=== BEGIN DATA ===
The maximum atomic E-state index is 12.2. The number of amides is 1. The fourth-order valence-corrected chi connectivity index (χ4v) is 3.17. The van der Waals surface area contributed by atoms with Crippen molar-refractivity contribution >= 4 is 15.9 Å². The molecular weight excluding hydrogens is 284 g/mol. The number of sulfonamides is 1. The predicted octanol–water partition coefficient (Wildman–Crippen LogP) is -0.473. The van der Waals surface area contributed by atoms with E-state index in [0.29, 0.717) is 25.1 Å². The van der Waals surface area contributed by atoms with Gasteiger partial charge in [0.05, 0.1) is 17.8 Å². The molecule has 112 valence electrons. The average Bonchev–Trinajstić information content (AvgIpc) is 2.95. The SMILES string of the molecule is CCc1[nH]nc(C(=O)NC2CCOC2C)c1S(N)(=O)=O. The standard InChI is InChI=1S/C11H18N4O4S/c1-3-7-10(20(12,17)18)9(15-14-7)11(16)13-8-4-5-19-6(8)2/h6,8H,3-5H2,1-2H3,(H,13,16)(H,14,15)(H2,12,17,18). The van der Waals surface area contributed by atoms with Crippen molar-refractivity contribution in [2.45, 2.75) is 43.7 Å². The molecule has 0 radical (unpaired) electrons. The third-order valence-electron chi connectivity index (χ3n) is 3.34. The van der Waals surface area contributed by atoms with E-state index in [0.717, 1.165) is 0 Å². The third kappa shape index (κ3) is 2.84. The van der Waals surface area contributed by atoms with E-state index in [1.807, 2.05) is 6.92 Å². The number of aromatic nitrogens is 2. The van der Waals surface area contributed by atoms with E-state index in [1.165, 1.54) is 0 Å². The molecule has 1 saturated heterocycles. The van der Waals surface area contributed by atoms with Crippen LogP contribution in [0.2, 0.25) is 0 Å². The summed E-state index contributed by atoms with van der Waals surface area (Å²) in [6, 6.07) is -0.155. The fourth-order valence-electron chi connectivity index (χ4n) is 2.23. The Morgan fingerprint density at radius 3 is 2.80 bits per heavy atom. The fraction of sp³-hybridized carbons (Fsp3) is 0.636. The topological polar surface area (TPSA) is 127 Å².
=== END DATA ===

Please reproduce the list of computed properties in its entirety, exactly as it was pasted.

The maximum atomic E-state index is 12.2. The number of amides is 1. The fourth-order valence-corrected chi connectivity index (χ4v) is 3.17. The van der Waals surface area contributed by atoms with Crippen molar-refractivity contribution >= 4 is 15.9 Å². The molecular weight excluding hydrogens is 284 g/mol. The number of sulfonamides is 1. The predicted octanol–water partition coefficient (Wildman–Crippen LogP) is -0.473. The van der Waals surface area contributed by atoms with E-state index in [0.29, 0.717) is 25.1 Å². The van der Waals surface area contributed by atoms with Gasteiger partial charge in [0.05, 0.1) is 17.8 Å². The molecule has 112 valence electrons. The average Bonchev–Trinajstić information content (AvgIpc) is 2.95. The SMILES string of the molecule is CCc1[nH]nc(C(=O)NC2CCOC2C)c1S(N)(=O)=O. The standard InChI is InChI=1S/C11H18N4O4S/c1-3-7-10(20(12,17)18)9(15-14-7)11(16)13-8-4-5-19-6(8)2/h6,8H,3-5H2,1-2H3,(H,13,16)(H,14,15)(H2,12,17,18). The van der Waals surface area contributed by atoms with Crippen molar-refractivity contribution in [2.45, 2.75) is 43.7 Å². The molecule has 0 radical (unpaired) electrons. The third-order valence-electron chi connectivity index (χ3n) is 3.34. The van der Waals surface area contributed by atoms with E-state index in [0.717, 1.165) is 0 Å². The third kappa shape index (κ3) is 2.84. The van der Waals surface area contributed by atoms with E-state index in [1.807, 2.05) is 6.92 Å². The number of aromatic nitrogens is 2. The van der Waals surface area contributed by atoms with E-state index in [1.165, 1.54) is 0 Å². The molecule has 1 saturated heterocycles. The van der Waals surface area contributed by atoms with Crippen LogP contribution in [0.2, 0.25) is 0 Å². The summed E-state index contributed by atoms with van der Waals surface area (Å²) in [6, 6.07) is -0.155. The fourth-order valence-electron chi connectivity index (χ4n) is 2.23. The Morgan fingerprint density at radius 3 is 2.80 bits per heavy atom. The fraction of sp³-hybridized carbons (Fsp3) is 0.636. The topological polar surface area (TPSA) is 127 Å².